Friday, 7 March 2014

Garden Games

I have been spending quite a lot of time looking out of my window recently.  It is that time of year that my garden becomes alive with the sound of birdsong and the sight of lots of flittering wings all on a mission to defend their territories, find a mate, or build their nests. 

Normally at this time of year I would just appreciate the soulful sounds of the dawn chorus and enjoy watching the variety of bird life in my garden grow.  However this year I have decided to try and learn a bit more about the birds that I share territories with.

It's really very simple, all it takes is a little time and observation and you can soon see which birds are pairing up with who, which species or individual is more dominant than the other and roughly where these birds may be thinking of building their nests.  Anyone can do it really, even if you don't know your great tit from your greenfinch!

I've also been trying to distinguish males from females.  In some species this is really simple, for example the blackbird.  Male blackbirds are black with a bright yellow beak, females are brown with a dull coloured beak.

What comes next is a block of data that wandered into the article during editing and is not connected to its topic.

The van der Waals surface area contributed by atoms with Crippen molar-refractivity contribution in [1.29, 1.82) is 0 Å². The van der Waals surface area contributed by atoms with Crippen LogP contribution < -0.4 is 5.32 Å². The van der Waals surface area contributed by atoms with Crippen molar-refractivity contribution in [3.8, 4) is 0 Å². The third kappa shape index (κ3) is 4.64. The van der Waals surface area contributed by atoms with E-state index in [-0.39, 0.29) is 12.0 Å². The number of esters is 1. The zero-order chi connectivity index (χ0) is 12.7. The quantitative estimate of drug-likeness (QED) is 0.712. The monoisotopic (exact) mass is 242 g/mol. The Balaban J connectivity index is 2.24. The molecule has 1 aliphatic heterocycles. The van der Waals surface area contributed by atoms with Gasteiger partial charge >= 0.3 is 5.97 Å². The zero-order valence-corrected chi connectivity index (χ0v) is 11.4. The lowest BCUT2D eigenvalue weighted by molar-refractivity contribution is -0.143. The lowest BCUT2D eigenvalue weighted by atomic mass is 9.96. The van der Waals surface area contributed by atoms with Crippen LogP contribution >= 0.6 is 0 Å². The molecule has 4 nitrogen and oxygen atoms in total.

Chaffinch this time of year are also really obvious.  Males have a pinky orange breast, grey head and quite striking black and white wings; the brighter the colours the fitter the bird. Females on the other hand are a light brown colour all over with just the wing pattern being similar to the male.

Male and Female Chaffinch
Images by Ron Knight and John Haslam

Some species however are a little more tricky.  The great tit is do-able but you may need binoculars and ideally you want the bird to be hanging off a feeder or similar to be able to see its underside.  Male great tits have a lot of black between their legs whereas females only have a little bit of black.  When you have seen both it starts to become a lot more obvious so hang on in there.

Great tits: female on left and male on right
Image by Shirley Clarke

Another common bird you can sex this time of year is the wren.  Unlike other songbirds the female wren has nothing to do with building the nest.  A male wren will build many nests which he then shows off to females, if the female is happy with one of the nests he has built then she shall move in. So this time of year when you see a wren frantically gathering nesting material it is almost certainly a male :)

Until next time, happy garden watching!

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